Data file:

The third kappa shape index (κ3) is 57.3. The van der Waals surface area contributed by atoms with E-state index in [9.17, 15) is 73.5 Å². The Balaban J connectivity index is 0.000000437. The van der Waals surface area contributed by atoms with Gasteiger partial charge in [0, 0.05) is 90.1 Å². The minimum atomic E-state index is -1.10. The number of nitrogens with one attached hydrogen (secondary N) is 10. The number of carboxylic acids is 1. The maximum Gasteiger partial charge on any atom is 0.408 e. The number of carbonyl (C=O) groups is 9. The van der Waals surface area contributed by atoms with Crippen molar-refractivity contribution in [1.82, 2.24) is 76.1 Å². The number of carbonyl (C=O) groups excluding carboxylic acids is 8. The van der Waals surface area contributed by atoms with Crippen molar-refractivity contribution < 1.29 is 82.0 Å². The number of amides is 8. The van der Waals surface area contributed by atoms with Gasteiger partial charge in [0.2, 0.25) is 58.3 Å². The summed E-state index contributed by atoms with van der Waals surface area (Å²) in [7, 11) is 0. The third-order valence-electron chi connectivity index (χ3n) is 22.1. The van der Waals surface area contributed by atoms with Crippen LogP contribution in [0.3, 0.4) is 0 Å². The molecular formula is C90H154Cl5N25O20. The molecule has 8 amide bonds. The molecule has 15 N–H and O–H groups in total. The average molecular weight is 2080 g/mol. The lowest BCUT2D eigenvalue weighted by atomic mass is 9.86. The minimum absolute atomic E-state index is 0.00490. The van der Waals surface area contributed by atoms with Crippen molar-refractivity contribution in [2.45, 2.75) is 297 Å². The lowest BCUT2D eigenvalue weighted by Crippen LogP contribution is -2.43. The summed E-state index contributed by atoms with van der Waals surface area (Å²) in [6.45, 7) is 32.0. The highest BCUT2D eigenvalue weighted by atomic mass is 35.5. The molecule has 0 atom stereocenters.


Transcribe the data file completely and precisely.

The third kappa shape index (κ3) is 57.3. The van der Waals surface area contributed by atoms with E-state index in [9.17, 15) is 73.5 Å². The Balaban J connectivity index is 0.000000437. The van der Waals surface area contributed by atoms with Gasteiger partial charge in [0, 0.05) is 90.1 Å². The minimum atomic E-state index is -1.10. The number of nitrogens with one attached hydrogen (secondary N) is 10. The number of carboxylic acids is 1. The maximum Gasteiger partial charge on any atom is 0.408 e. The number of carbonyl (C=O) groups is 9. The van der Waals surface area contributed by atoms with Crippen molar-refractivity contribution in [1.82, 2.24) is 76.1 Å². The number of carbonyl (C=O) groups excluding carboxylic acids is 8. The van der Waals surface area contributed by atoms with Crippen molar-refractivity contribution < 1.29 is 82.0 Å². The number of amides is 8. The van der Waals surface area contributed by atoms with Gasteiger partial charge in [0.2, 0.25) is 58.3 Å². The summed E-state index contributed by atoms with van der Waals surface area (Å²) in [7, 11) is 0. The third-order valence-electron chi connectivity index (χ3n) is 22.1. The van der Waals surface area contributed by atoms with Crippen LogP contribution in [0.3, 0.4) is 0 Å². The molecular formula is C90H154Cl5N25O20. The molecule has 8 amide bonds. The molecule has 15 N–H and O–H groups in total. The average molecular weight is 2080 g/mol. The lowest BCUT2D eigenvalue weighted by atomic mass is 9.86. The minimum absolute atomic E-state index is 0.00490. The van der Waals surface area contributed by atoms with Crippen molar-refractivity contribution in [2.45, 2.75) is 297 Å². The lowest BCUT2D eigenvalue weighted by Crippen LogP contribution is -2.43. The summed E-state index contributed by atoms with van der Waals surface area (Å²) in [6.45, 7) is 32.0. The highest BCUT2D eigenvalue weighted by atomic mass is 35.5. The molecule has 0 atom stereocenters.